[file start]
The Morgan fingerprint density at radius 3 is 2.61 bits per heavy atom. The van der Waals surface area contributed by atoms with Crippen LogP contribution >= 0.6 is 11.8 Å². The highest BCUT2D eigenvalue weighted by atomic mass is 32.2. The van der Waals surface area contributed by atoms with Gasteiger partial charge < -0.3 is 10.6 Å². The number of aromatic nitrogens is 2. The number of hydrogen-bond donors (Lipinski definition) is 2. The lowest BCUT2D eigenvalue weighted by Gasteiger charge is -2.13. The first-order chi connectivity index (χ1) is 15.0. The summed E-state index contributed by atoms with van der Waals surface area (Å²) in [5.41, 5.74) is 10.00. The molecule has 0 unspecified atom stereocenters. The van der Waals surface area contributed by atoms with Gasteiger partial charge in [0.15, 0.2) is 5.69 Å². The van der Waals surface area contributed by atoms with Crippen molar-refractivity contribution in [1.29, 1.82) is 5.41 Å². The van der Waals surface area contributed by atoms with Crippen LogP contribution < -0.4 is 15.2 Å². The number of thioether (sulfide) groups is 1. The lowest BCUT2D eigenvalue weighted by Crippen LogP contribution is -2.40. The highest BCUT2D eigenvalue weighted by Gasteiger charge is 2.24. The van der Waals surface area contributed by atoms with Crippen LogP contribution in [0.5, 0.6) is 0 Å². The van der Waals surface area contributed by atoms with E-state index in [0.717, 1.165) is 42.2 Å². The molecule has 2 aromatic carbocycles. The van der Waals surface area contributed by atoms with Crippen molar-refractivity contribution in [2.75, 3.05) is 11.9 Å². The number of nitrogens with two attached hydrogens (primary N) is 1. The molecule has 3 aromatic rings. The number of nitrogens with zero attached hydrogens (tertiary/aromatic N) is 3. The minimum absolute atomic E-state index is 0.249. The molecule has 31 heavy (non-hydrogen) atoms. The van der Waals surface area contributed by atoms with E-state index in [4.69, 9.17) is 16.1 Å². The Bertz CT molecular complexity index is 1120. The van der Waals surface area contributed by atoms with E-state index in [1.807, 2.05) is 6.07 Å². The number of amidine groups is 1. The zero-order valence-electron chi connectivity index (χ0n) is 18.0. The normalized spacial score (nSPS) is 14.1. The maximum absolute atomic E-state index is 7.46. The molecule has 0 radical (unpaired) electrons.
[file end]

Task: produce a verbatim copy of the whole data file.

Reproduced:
The Morgan fingerprint density at radius 3 is 2.61 bits per heavy atom. The van der Waals surface area contributed by atoms with Crippen LogP contribution >= 0.6 is 11.8 Å². The highest BCUT2D eigenvalue weighted by atomic mass is 32.2. The van der Waals surface area contributed by atoms with Gasteiger partial charge < -0.3 is 10.6 Å². The number of aromatic nitrogens is 2. The number of hydrogen-bond donors (Lipinski definition) is 2. The lowest BCUT2D eigenvalue weighted by Gasteiger charge is -2.13. The first-order chi connectivity index (χ1) is 15.0. The summed E-state index contributed by atoms with van der Waals surface area (Å²) in [5.41, 5.74) is 10.00. The molecule has 0 unspecified atom stereocenters. The van der Waals surface area contributed by atoms with Gasteiger partial charge in [0.15, 0.2) is 5.69 Å². The van der Waals surface area contributed by atoms with Crippen molar-refractivity contribution in [1.29, 1.82) is 5.41 Å². The van der Waals surface area contributed by atoms with Crippen LogP contribution < -0.4 is 15.2 Å². The number of thioether (sulfide) groups is 1. The lowest BCUT2D eigenvalue weighted by Crippen LogP contribution is -2.40. The highest BCUT2D eigenvalue weighted by Gasteiger charge is 2.24. The van der Waals surface area contributed by atoms with Crippen LogP contribution in [0.5, 0.6) is 0 Å². The van der Waals surface area contributed by atoms with E-state index in [0.717, 1.165) is 42.2 Å². The molecule has 2 aromatic carbocycles. The van der Waals surface area contributed by atoms with Crippen molar-refractivity contribution in [2.75, 3.05) is 11.9 Å². The number of nitrogens with two attached hydrogens (primary N) is 1. The molecule has 3 aromatic rings. The number of nitrogens with zero attached hydrogens (tertiary/aromatic N) is 3. The minimum absolute atomic E-state index is 0.249. The molecule has 31 heavy (non-hydrogen) atoms. The van der Waals surface area contributed by atoms with E-state index in [4.69, 9.17) is 16.1 Å². The Bertz CT molecular complexity index is 1120. The van der Waals surface area contributed by atoms with E-state index in [1.807, 2.05) is 6.07 Å². The number of amidine groups is 1. The zero-order valence-electron chi connectivity index (χ0n) is 18.0. The normalized spacial score (nSPS) is 14.1. The maximum absolute atomic E-state index is 7.46. The molecule has 0 radical (unpaired) electrons.